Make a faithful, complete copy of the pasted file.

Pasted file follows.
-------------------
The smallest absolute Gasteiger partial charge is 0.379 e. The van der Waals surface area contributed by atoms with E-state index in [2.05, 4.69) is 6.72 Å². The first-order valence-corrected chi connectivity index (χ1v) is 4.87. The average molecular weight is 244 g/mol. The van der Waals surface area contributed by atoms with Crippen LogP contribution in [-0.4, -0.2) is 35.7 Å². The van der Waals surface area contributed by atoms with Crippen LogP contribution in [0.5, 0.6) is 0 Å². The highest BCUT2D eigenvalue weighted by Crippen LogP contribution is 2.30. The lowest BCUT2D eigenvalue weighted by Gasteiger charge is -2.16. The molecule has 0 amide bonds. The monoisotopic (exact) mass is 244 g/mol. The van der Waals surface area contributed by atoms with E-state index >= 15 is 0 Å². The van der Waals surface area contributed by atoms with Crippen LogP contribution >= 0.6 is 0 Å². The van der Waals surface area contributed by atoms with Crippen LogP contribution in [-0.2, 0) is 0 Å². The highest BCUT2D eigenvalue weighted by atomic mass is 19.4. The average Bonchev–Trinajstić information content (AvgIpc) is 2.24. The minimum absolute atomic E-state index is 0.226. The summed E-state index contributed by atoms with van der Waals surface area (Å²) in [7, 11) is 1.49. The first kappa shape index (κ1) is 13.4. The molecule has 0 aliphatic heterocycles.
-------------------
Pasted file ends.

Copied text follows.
The smallest absolute Gasteiger partial charge is 0.379 e. The van der Waals surface area contributed by atoms with E-state index in [2.05, 4.69) is 6.72 Å². The first-order valence-corrected chi connectivity index (χ1v) is 4.87. The average molecular weight is 244 g/mol. The van der Waals surface area contributed by atoms with Crippen LogP contribution in [-0.4, -0.2) is 35.7 Å². The van der Waals surface area contributed by atoms with Crippen LogP contribution in [0.5, 0.6) is 0 Å². The highest BCUT2D eigenvalue weighted by Crippen LogP contribution is 2.30. The lowest BCUT2D eigenvalue weighted by Gasteiger charge is -2.16. The molecule has 0 amide bonds. The monoisotopic (exact) mass is 244 g/mol. The van der Waals surface area contributed by atoms with E-state index >= 15 is 0 Å². The van der Waals surface area contributed by atoms with Crippen LogP contribution >= 0.6 is 0 Å². The van der Waals surface area contributed by atoms with Crippen LogP contribution in [-0.2, 0) is 0 Å². The highest BCUT2D eigenvalue weighted by atomic mass is 19.4. The average Bonchev–Trinajstić information content (AvgIpc) is 2.24. The minimum absolute atomic E-state index is 0.226. The summed E-state index contributed by atoms with van der Waals surface area (Å²) in [7, 11) is 1.49. The first kappa shape index (κ1) is 13.4. The molecule has 0 aliphatic heterocycles.